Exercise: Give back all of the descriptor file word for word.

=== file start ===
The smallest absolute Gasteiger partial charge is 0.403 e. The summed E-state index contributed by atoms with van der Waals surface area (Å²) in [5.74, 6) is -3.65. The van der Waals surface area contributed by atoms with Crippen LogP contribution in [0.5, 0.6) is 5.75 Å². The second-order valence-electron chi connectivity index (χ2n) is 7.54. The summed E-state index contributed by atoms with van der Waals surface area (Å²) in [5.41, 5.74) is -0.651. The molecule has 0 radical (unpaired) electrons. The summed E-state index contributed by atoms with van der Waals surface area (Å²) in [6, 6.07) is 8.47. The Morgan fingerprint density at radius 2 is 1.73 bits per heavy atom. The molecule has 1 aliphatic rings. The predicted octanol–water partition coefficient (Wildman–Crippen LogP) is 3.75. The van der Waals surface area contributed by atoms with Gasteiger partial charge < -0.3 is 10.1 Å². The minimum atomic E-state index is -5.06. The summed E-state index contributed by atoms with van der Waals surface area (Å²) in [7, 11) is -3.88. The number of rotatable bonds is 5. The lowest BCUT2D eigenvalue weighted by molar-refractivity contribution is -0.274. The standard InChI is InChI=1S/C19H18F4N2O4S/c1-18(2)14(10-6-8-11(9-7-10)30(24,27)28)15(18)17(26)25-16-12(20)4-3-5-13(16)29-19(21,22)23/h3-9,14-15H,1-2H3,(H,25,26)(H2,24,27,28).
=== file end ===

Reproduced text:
The smallest absolute Gasteiger partial charge is 0.403 e. The summed E-state index contributed by atoms with van der Waals surface area (Å²) in [5.74, 6) is -3.65. The van der Waals surface area contributed by atoms with Crippen LogP contribution in [0.5, 0.6) is 5.75 Å². The second-order valence-electron chi connectivity index (χ2n) is 7.54. The summed E-state index contributed by atoms with van der Waals surface area (Å²) in [5.41, 5.74) is -0.651. The molecule has 0 radical (unpaired) electrons. The summed E-state index contributed by atoms with van der Waals surface area (Å²) in [6, 6.07) is 8.47. The Morgan fingerprint density at radius 2 is 1.73 bits per heavy atom. The molecule has 1 aliphatic rings. The predicted octanol–water partition coefficient (Wildman–Crippen LogP) is 3.75. The van der Waals surface area contributed by atoms with Gasteiger partial charge < -0.3 is 10.1 Å². The minimum atomic E-state index is -5.06. The summed E-state index contributed by atoms with van der Waals surface area (Å²) in [7, 11) is -3.88. The number of rotatable bonds is 5. The lowest BCUT2D eigenvalue weighted by molar-refractivity contribution is -0.274. The standard InChI is InChI=1S/C19H18F4N2O4S/c1-18(2)14(10-6-8-11(9-7-10)30(24,27)28)15(18)17(26)25-16-12(20)4-3-5-13(16)29-19(21,22)23/h3-9,14-15H,1-2H3,(H,25,26)(H2,24,27,28).